As Climate Changes, Small Increases in Rainfall May Cause Widespread Road Outages
As more rain falls on a warming planet, a new computer model shows that it may not take a downpour to cause widespread disruption of road networks. The model combined data on road networks with the hills and valleys of topography to reveal “tipping points” at which even small localized increases in rain cause widespread road outages.
The findings, which were tested using data from the impact of Hurricane Harvey on the Houston area, were published in Nature Communications.
“To prepare for climate change, we have to know where flooding leads to the biggest disruptions in transportation routes. Network science typically points to the biggest interactions, or the most heavily traveled routes. That’s not what we see here,” says Jianxi Gao, assistant professor of computer science at Rensselaer and lead author of the study.
“A little bit of flood-induced damage can cause abrupt widespread failures.”
Gao, a network scientist, worked with environmental scientists at Beijing Normal University and a physicist at Boston University to reconcile traditional network science models that predict how specific disruptions impact a road network with environmental science models that predict how topography influences flooding. Traditional network science predicts continuous levels of damage, in which case knocking out minor roads or intersections would cause only minor damage to the network. But because of how water flows over land, adding topographical information yields a more accurate prediction.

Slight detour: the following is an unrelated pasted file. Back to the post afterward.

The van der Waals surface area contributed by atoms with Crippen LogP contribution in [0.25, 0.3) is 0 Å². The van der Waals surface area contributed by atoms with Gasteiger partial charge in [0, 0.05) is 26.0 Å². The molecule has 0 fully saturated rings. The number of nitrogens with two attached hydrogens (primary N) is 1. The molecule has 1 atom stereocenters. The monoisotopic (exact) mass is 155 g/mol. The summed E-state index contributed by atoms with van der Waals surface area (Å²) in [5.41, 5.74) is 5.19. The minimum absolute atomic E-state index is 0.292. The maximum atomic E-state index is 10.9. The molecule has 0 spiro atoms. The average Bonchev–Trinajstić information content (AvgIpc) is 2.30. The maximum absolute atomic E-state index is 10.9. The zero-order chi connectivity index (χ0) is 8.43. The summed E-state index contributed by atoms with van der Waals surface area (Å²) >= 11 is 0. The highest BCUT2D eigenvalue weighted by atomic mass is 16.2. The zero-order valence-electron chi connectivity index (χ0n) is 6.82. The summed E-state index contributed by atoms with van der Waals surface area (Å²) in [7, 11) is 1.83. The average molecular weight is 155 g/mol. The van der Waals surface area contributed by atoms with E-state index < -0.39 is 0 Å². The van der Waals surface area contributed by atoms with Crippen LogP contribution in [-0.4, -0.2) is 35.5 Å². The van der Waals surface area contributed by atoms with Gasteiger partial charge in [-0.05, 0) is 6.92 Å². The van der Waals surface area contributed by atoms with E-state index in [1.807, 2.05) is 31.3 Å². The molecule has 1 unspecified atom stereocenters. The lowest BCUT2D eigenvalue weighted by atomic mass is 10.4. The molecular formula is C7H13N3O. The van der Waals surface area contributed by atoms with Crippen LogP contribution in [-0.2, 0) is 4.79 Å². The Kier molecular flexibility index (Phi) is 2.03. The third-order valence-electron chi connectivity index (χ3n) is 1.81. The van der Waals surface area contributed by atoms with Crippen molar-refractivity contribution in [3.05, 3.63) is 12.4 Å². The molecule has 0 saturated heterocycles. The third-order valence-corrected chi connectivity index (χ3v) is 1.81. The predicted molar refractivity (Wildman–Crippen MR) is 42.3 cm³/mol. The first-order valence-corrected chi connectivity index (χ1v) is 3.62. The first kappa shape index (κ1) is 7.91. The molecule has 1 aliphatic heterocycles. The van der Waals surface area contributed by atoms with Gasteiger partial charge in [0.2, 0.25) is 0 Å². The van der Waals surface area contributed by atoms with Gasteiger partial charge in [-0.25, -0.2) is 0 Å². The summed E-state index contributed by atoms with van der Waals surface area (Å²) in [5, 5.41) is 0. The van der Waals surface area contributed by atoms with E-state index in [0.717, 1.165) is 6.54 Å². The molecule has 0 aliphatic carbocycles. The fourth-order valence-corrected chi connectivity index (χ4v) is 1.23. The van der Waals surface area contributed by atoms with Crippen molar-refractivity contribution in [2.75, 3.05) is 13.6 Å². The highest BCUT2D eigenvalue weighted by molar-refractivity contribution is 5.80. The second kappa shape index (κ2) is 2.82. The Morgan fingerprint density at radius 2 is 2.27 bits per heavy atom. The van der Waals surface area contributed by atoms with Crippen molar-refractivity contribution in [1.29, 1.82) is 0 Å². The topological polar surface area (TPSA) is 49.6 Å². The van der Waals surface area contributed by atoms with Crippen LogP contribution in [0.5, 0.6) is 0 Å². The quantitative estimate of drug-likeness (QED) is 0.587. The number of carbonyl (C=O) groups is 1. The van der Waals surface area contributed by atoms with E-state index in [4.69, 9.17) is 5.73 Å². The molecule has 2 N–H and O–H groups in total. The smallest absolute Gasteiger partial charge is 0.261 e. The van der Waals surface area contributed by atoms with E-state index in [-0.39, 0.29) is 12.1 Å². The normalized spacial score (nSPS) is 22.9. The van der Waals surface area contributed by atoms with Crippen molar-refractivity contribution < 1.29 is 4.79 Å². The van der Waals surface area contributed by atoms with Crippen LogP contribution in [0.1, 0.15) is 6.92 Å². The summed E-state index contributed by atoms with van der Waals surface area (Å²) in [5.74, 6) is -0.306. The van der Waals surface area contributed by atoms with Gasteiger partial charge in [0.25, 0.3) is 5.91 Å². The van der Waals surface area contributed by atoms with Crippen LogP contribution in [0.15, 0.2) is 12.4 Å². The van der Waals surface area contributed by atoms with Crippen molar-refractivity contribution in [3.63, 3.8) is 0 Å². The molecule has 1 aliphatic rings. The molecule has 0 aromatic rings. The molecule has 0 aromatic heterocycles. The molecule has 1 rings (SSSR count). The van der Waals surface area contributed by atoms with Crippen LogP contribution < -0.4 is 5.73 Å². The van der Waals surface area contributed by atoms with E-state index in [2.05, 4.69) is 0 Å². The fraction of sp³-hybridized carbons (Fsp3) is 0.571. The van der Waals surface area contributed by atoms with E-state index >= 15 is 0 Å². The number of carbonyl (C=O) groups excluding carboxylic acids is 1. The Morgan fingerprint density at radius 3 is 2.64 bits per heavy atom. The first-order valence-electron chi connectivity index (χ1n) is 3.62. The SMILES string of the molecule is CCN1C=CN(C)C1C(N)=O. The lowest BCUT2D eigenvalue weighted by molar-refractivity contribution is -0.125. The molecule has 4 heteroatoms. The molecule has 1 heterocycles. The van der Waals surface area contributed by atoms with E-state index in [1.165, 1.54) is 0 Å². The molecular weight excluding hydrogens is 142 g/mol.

In Florida, an increase from 30 mm to 35 mm of rainfall knocked out 50% of the road network. And in New York, Gao found that runoff greater than 45 mm isolated the northeastern part of the state from the interior of the United States.
In the Hunan province of China, an increase from 25 mm to 30 mm of rainfall knocked out 42% of the provincial road network. In the Sichuan province, an increase from 95 mm to 100 mm in rainfall knocked out 48.7% of the provincial road network.
The researchers validated their model by comparing predicted results with observed road outages in Houston and South East Texas caused by Hurricane Harvey. Their model predicted 90.6% of reported road closures and 94.1% of reported flooded streets.
“We cracked the data. Hurricane Harvey caused some of the most extensive road outages in U.S. history, and our model predicted that damage,” Gao says. “Adding 3D information causes more unusual failure patterns than we expected, but now we have developed the mathematical equations to predict those patterns.”